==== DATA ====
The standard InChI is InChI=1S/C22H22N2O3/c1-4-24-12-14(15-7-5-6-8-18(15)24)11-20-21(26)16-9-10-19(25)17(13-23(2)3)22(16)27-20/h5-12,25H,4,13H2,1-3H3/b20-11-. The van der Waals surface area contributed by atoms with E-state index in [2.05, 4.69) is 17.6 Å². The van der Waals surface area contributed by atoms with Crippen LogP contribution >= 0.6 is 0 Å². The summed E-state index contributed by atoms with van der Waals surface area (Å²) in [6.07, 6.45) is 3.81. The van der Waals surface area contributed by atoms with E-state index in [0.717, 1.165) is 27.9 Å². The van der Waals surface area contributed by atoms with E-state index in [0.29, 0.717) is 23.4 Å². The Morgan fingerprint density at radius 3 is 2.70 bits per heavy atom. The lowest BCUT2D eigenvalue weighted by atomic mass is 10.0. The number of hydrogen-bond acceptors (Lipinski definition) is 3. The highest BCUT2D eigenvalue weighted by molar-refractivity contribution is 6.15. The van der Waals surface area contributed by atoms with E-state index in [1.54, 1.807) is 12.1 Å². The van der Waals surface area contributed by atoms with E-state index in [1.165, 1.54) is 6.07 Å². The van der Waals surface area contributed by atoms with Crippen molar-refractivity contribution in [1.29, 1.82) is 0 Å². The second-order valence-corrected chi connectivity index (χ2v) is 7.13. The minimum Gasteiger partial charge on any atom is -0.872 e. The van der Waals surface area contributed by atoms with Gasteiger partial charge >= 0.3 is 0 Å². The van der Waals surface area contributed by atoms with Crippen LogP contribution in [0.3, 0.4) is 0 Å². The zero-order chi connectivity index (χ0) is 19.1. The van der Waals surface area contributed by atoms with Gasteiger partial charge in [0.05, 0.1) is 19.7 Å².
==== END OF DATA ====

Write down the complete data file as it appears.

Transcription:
The standard InChI is InChI=1S/C22H22N2O3/c1-4-24-12-14(15-7-5-6-8-18(15)24)11-20-21(26)16-9-10-19(25)17(13-23(2)3)22(16)27-20/h5-12,25H,4,13H2,1-3H3/b20-11-. The van der Waals surface area contributed by atoms with E-state index in [2.05, 4.69) is 17.6 Å². The van der Waals surface area contributed by atoms with Crippen LogP contribution >= 0.6 is 0 Å². The summed E-state index contributed by atoms with van der Waals surface area (Å²) in [6.07, 6.45) is 3.81. The van der Waals surface area contributed by atoms with E-state index in [0.717, 1.165) is 27.9 Å². The van der Waals surface area contributed by atoms with E-state index in [0.29, 0.717) is 23.4 Å². The Morgan fingerprint density at radius 3 is 2.70 bits per heavy atom. The lowest BCUT2D eigenvalue weighted by atomic mass is 10.0. The number of hydrogen-bond acceptors (Lipinski definition) is 3. The highest BCUT2D eigenvalue weighted by molar-refractivity contribution is 6.15. The van der Waals surface area contributed by atoms with E-state index in [1.54, 1.807) is 12.1 Å². The van der Waals surface area contributed by atoms with E-state index in [1.165, 1.54) is 6.07 Å². The van der Waals surface area contributed by atoms with Crippen molar-refractivity contribution in [1.29, 1.82) is 0 Å². The second-order valence-corrected chi connectivity index (χ2v) is 7.13. The minimum Gasteiger partial charge on any atom is -0.872 e. The van der Waals surface area contributed by atoms with Gasteiger partial charge >= 0.3 is 0 Å². The van der Waals surface area contributed by atoms with Crippen LogP contribution in [0.3, 0.4) is 0 Å². The zero-order chi connectivity index (χ0) is 19.1. The van der Waals surface area contributed by atoms with Gasteiger partial charge in [0.05, 0.1) is 19.7 Å².